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In-state tuition freeze passes Iowa regents with no discussion

BY STACEY MURRAY | DECEMBER 06, 2012 6:30 AM

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Following months of discussion, support, and even some disproval, the state Board of Regents officially passed the tuition freeze for undergraduate resident students in a unanimous decision for the 2013-14 academic year without discussion.

“We felt it was important this year after a number of years of what we call moderate increases that we work to freeze tuition for in-state students,” Regent President Craig Lang said.

This freeze will keep tuition levels for the 2013-14 academic year consistent with the current academic year. This freeze will be effective starting in the summer session at the three regent universities.

The freeze, however, hinges on whether legislators decide to approve a $40 million appropriation request from the regents to supplement the tuition revenue lost.

Base tuition will sit at $6,678 and with mandatory fees will be $8,061.

Nonresidents will see a 2.6 percent increase in base tuition at the UI, and graduate student tuition will increase 2.6 percent for both residents and nonresidents.

While the tuition freeze received support from various organizations, including the Executive Council of Graduate and Professional Students, the UI Student Government, the Staff Council, and the three regent university presidents, it hit a roadblock during the Oct. 25 meeting from the University of Northern Iowa Student Government.

“Many of the students who were talked to by the senators saw the potential future damages and uncertainties as not worth the momentary short term from the ever increasing tuition burden students face every year,” said UNI Student Government President Jordan Bancroft-Smithe at the October meeting.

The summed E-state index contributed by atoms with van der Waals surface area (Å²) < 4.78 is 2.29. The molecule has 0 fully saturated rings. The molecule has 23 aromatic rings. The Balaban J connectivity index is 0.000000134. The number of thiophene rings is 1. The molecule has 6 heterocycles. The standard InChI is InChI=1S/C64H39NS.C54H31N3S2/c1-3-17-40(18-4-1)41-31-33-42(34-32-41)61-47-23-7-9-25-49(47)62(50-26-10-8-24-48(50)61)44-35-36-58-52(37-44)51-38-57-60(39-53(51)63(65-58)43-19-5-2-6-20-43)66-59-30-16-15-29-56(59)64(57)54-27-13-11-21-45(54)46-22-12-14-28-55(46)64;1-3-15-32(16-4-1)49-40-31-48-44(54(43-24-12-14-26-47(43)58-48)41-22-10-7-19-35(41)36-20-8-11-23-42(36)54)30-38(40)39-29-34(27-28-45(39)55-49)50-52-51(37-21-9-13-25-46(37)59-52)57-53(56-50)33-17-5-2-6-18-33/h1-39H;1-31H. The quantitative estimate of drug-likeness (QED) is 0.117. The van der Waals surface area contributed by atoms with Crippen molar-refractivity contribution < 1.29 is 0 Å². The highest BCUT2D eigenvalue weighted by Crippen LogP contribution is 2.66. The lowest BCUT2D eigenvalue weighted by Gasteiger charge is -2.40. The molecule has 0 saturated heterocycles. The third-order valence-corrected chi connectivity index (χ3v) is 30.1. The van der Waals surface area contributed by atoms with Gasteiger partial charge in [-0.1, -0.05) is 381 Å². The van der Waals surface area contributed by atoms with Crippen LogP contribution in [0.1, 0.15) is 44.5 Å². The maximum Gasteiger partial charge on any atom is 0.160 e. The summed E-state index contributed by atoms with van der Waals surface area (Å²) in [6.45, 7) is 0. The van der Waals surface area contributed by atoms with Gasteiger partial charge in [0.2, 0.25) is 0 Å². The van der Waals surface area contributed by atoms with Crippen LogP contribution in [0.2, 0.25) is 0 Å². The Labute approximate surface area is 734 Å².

UNI faces unique challenges with a tuition freeze. While the UI and Iowa State University enrollment continues to grow, UNI faced a 6.8 percent drop in enrollment this fall.

Smithe said the students at the UNI couldn’t support the freeze.

“Supporting such uncertainty would be nothing short of a gamble,” he said.

At the same October meeting, Michael Appel, the president of the UI Executive Council, advised the regents to keep Iowa’s professional and graduate students in mind during the discussion for tuition.

“I commend the board for keeping tuition affordable for Iowa’s professional and graduate students,” Appel said. “I think the board needs to come up with a strategic plan to ensure that the state values the impact that graduate and professional students have.”

The regents proposed the first idea of a tuition freeze at their Sept. 12 meeting. They worked with UI President Sally Mason on the proposal.

The last tuition freeze took place in 1981, but that followed an 16.3 percent increase. The year after the freeze, tuition rose by 11.5 percent.

Despite concerns sparked by the past trends, Lang said he remains confident in the board’s ability to keep tuition affordable in the future.

“Our promise, unless some extraordinary disaster happens, is that we are going to always work to keep tuition increases at or below inflation,” Lang said.


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